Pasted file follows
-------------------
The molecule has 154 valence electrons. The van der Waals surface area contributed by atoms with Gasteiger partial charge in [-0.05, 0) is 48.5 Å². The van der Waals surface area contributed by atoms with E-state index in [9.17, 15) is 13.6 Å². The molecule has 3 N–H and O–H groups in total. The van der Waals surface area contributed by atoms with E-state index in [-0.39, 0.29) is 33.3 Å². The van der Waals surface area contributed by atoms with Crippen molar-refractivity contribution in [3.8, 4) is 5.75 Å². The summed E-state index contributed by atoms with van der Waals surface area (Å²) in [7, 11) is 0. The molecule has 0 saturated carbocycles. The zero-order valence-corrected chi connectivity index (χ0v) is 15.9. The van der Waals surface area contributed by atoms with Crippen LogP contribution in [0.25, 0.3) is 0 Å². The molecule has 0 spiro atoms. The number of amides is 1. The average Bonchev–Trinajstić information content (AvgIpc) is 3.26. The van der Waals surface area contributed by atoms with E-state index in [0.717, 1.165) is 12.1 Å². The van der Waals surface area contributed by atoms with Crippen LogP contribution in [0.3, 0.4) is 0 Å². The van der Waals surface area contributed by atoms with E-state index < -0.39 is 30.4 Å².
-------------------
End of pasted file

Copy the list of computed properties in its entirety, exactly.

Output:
The molecule has 154 valence electrons. The van der Waals surface area contributed by atoms with Gasteiger partial charge in [-0.05, 0) is 48.5 Å². The van der Waals surface area contributed by atoms with E-state index in [9.17, 15) is 13.6 Å². The molecule has 3 N–H and O–H groups in total. The van der Waals surface area contributed by atoms with E-state index in [-0.39, 0.29) is 33.3 Å². The van der Waals surface area contributed by atoms with Crippen molar-refractivity contribution in [3.8, 4) is 5.75 Å². The summed E-state index contributed by atoms with van der Waals surface area (Å²) in [7, 11) is 0. The molecule has 0 saturated carbocycles. The zero-order valence-corrected chi connectivity index (χ0v) is 15.9. The van der Waals surface area contributed by atoms with Crippen LogP contribution in [0.25, 0.3) is 0 Å². The molecule has 0 spiro atoms. The number of amides is 1. The average Bonchev–Trinajstić information content (AvgIpc) is 3.26. The van der Waals surface area contributed by atoms with E-state index in [0.717, 1.165) is 12.1 Å². The van der Waals surface area contributed by atoms with Crippen LogP contribution in [0.3, 0.4) is 0 Å². The van der Waals surface area contributed by atoms with E-state index < -0.39 is 30.4 Å².